Over the furniture and boxes and lamps and mattress, high up on the wall, was a window. And looking out that second-story window, I could see the roof of the next row of buildings, and the next, right up into the hills.

Come to think of it, I’m pretty sure I could see the Hollywood sign. And it struck me so, that evening I wrote this pseudo-haiku:

Why is there a
window in the storage space?
Does the furniture need a view?

From June 27, 2012:

PROMPT: Write an autobiography of your body

Where exactly do I start? With the blue eyes I was not just born with, but kept? With the gold-blonde hair that betrayed me sometime after nursery school went to dishwater blonde and thence to mouse-brown, inspiring me to who knows how many dye jobs to be the redhead I’m supposed to be. Maybe I should talk about the fact I’m really and truly big-boned as well as fat, that when I weighed a hundred pounds less, most people thought I weighed even less than that?

But weight, really, is boring. Then I’d have to talk about being chubby until I hit junior high or high school — or being told I was, and feeling I was even though now I’d cut myself a lot more slack. Hindsight and all that, I guess.

Maybe I should tell you I always hoped I’d get so many freckles, they’d join together and I’d have a permanent tan. Or the way I could, for years, find my vaccination scar because it was a round white mark in a sea of cinnamon spots. It’s harder to find these days, since I’m in the sun less and always wear at least short sleeves. Well, almost exclusively short sleeves, since I seem to run at least ten degrees warmer than everyone else I know, even in winter.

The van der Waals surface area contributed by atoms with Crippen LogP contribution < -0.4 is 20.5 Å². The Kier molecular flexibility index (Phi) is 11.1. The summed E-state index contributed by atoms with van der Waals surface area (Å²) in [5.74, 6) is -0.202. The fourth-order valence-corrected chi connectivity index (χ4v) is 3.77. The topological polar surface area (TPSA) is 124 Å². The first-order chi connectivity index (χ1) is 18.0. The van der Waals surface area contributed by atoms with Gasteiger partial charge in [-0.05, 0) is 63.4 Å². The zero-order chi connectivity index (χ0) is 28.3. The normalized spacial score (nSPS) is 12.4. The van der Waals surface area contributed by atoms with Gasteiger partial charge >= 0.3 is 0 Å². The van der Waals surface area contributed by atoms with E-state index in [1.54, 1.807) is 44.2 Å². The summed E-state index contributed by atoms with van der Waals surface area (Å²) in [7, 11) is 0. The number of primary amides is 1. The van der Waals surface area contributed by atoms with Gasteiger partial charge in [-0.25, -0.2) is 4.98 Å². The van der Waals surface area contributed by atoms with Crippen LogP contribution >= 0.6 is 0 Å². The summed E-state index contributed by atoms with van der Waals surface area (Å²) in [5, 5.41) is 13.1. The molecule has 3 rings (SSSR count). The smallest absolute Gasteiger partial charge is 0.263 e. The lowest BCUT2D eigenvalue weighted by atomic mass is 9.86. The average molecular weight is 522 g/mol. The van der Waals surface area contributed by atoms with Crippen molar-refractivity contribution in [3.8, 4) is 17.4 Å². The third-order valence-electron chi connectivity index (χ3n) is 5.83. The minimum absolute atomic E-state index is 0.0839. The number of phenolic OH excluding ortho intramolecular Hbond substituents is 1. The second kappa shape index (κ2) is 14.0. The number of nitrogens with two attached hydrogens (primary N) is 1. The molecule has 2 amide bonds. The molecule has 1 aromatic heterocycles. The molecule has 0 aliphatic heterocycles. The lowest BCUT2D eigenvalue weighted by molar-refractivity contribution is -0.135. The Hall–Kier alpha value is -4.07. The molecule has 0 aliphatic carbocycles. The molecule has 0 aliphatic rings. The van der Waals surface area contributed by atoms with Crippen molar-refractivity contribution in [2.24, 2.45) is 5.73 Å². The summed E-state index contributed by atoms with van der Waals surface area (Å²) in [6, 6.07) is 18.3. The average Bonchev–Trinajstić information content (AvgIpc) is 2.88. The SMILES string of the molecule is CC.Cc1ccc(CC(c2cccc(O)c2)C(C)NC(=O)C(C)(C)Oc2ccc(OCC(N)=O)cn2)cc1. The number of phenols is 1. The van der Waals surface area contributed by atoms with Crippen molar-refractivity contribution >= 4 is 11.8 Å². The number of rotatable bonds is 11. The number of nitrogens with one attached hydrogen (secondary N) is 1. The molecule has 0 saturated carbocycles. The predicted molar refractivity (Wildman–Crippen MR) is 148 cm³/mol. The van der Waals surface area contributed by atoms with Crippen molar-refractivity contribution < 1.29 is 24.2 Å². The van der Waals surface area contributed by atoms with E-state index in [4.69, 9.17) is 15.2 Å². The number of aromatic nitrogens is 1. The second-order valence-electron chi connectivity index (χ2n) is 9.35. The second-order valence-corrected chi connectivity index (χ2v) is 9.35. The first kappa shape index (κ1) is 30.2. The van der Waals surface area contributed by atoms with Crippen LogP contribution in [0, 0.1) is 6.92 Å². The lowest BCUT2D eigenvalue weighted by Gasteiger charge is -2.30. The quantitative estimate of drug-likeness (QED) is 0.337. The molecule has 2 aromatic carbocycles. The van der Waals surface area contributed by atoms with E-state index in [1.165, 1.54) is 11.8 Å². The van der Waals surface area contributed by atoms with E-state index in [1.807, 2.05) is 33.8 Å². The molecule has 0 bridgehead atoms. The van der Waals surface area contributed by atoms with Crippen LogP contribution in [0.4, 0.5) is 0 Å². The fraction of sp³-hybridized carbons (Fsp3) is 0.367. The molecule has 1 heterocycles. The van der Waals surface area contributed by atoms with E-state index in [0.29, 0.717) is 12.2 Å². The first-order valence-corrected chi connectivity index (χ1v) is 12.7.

So that’s something else. Ghu only knows what’ll happen if I actually have a menopause with hot flashes — I’ll probably spontaneously combust.

No tonsils — they got yanked when I was about four and a half, since I had recurrent strep throat of the type that would have led to rheumatic fever. Still have my appendix, and so far my wisdom teeth haven’t come in to the point of being a problem. No major ongoing aches or pains, although my recent accident brought on a few, and could bring on more as time passes, or so folks in the know tell me.

I think that will do for now. If anyone wants to know more about any of these, let me know in the comments and maybe I’ll expand on things in another post.  🙂

 

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4 Comments

Filed under 366 Days, gratitude, writers' group, writing

4 responses to “366 Days of Gratitude and Good Things: Day 107

  1. jp

    These entries make me want to write like that.

  2. Those were the dearest days in the world; I felt lucky to have you in my life, and yet I hated seeing you having to lug stuff around in the heat; I remember our days in the library’s patio; over a cool ice something or other. I am of the feeling the hearts are always connected; we’ll rendezvous soon; I’m wimpy about freeways; just moved to Altadena, and am in a sea of disarray counting the vagaries of my mind; a lovely thing to lose. It is a good move tho. I am still teaching different classes and trying to write a memoir. Think of you often; some day life will settle down; hugs and love, esther

  3. Syd

    And what’s getting your way of doing it, jp? I’ll be happy to toss you a writing prompt. 😉

    No worries, Esther — one of these weekends I’ll bus-and-train it to your end of the world. Lunch is on me.

  4. yes it’s madness right now